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Global Policy Weekly – June 14, 2012

CDT’s Global Policy Weekly highlights the latest Internet policy developments and proposals from around the world, compiled by CDT’s Global Internet Freedom Project.


Ethiopia: Reporters Without Borders issued a report last week indicating that Ethiopia’s only ISP, which is state-owned, has begun using deep packet inspection, a sophisticated filtering method. The Tor Project reports that its services have been inaccessible in the country for the last three weeks. Tor allows users to browse the web anonymously and access domains that are blocked within their country.
India: The Register reported this week that the Indian government plans to strengthen its cybersecurity capabilities in order to thwart potential future “Stuxnet-like” attacks and to create a plan for conducting state-sponsored attacks if necessary.
Iran: Police authorities recently announced plans to deploy new software that will block unauthorized Virtual Private Networks (VPNs). Nearly one third of Iranian Internet users use VPNs, which employ secure protocols that encrypt user data and can circumvent blocked content online. Moving forward, only commercial and state institutions will be permitted to maintain VPNs.
EU: The European Telecommunications Network Operators’ Association issued a proposal to the International Telecommunication Union (ITU) last week to create a multi-tiered system for Internet traffic in which content providers could pay telcos extra for guaranteed (as opposed to “best effort) delivery of content. The proposal would undermine Internet neutrality principles and directly conflict with Internet neutrality law in Chile and the Netherlands.
EU: EC Vice President and Digital Agenda Neelie Kroes recently declared that while she supports the rights of all Europeans to access the open Internet, she does not plan to pursue a net neutrality policy for the EU. “I am in favour of an open Internet and maximum choice,” she wrote in a blog post. “That must be protected. But you don’t need me or the EU telling you what sort of Internet services you must pay for.” Kroes made these statements after consulting on the issue with BEREC, the EU telecommunications regulatory advisory panel.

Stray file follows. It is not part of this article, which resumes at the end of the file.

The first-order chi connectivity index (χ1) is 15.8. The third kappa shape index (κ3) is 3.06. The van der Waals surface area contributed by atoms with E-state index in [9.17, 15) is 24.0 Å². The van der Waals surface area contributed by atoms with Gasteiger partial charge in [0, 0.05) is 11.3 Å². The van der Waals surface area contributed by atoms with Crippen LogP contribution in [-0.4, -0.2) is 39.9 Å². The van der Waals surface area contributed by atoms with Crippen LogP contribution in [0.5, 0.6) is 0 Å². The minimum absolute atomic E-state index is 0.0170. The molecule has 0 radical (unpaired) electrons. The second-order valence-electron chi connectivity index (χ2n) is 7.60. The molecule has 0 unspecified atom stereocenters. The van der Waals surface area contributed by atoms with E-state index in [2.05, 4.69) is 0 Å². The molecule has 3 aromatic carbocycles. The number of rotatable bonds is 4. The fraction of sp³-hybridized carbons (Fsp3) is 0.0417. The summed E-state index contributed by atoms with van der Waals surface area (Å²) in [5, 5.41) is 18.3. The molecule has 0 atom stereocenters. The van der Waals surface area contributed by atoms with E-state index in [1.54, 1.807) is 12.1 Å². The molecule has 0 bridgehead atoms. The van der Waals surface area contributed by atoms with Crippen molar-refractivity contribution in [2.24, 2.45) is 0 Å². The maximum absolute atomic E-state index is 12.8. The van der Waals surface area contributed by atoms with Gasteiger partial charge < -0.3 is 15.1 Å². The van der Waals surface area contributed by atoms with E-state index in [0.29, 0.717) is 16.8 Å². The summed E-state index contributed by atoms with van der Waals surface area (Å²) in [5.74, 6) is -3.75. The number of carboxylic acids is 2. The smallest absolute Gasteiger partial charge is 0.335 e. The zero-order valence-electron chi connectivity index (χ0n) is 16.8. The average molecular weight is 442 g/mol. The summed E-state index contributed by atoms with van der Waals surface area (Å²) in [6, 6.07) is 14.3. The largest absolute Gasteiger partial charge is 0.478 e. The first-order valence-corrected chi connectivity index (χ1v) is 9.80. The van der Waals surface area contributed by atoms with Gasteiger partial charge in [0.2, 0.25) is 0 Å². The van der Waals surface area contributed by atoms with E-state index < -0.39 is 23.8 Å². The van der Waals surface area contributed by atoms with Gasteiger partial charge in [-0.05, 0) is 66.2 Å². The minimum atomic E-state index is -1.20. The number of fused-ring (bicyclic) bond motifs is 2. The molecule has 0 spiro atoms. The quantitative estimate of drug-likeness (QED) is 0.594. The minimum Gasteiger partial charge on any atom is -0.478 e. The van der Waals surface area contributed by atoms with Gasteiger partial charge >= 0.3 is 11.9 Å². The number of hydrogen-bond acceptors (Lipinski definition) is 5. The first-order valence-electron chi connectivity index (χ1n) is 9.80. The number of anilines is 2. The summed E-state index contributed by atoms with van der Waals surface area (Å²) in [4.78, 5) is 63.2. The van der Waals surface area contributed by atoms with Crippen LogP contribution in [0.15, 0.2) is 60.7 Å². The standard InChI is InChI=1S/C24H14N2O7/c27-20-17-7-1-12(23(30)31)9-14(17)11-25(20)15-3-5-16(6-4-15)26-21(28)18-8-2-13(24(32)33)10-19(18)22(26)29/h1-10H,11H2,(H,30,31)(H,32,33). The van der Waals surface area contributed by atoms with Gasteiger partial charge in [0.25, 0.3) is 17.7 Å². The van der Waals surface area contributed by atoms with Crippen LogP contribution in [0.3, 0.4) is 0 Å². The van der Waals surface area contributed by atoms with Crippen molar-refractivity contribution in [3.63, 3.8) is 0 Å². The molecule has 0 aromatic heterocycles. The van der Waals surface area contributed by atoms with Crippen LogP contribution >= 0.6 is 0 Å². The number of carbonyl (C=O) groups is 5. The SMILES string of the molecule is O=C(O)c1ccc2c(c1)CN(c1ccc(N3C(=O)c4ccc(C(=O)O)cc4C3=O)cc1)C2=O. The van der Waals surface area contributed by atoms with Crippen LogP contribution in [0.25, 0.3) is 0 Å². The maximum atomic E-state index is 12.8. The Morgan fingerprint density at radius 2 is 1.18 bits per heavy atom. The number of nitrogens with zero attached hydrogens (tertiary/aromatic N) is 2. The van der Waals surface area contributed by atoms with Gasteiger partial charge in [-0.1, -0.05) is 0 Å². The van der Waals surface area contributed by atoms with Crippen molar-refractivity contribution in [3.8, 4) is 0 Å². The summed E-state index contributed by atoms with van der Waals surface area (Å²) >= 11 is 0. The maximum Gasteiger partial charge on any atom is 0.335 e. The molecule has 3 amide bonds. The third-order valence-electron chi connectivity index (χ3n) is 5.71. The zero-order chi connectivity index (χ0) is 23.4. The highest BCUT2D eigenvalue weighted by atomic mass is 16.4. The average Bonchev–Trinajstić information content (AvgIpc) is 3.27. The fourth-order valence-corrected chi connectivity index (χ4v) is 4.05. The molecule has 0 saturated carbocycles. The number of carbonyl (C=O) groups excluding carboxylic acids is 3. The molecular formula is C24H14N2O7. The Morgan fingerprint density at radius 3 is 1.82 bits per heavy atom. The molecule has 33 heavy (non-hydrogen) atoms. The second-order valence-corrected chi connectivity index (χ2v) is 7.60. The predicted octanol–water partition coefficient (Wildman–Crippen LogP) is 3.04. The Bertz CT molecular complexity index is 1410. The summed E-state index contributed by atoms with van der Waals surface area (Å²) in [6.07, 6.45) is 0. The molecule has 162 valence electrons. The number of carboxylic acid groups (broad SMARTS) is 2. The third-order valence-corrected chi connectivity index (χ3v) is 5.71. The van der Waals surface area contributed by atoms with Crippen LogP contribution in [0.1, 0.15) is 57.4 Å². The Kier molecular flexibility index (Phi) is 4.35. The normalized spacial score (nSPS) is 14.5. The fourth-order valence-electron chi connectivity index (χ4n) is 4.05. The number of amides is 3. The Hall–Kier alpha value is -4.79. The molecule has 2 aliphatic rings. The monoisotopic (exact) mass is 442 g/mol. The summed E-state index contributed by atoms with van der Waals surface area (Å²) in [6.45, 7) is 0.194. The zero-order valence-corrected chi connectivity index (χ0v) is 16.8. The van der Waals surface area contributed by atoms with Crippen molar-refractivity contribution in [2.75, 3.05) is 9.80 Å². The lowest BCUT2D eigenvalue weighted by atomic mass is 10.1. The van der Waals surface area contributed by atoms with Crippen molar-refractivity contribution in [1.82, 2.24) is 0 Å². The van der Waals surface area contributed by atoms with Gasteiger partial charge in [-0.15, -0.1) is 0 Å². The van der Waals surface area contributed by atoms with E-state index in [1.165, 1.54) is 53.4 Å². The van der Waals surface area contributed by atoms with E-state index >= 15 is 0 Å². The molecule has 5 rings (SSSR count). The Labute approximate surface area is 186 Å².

Canada: The Canadian Intellectual Property Council, part of the country’s Chamber of Commerce, recently issued a white paper recommending that policymakers consider introducing “domain seizures, criminal prosecutions and asset seizures of online sharing sites, and even SOPA-style regulation of intermediaries” in order to combat online copyright infringement. Ars Technica describes key components of the paper.
EU: Regulators in the EU Article 29 Working party issued an opinion this week on requiring prior opt-in consent for the use of cookies. They write that exemptions to the requirement to obtain prior opt-in consent for the use of cookies should be honored if the cookie is used “for the sole purpose of carrying out the transmission of a communication over an electronic communications network,” or if the cookie is “strictly necessary in order for the provider of an information society service explicitly requested by the subscriber or user to provide the service.” Brief analysis by Hunton & Williams.
UK: A defamation bill introduced in British Parliament this spring would protect Internet intermediaries against claims of defamation and libel so long as intermediaries are willing to disclose the “identity or contact details” of the individual accused of defamatory speech. The notice-and-action procedure for the proposed law has yet to be released. Digital rights advocates and other groups are cautioning that the law could pose a threat to online anonymity.
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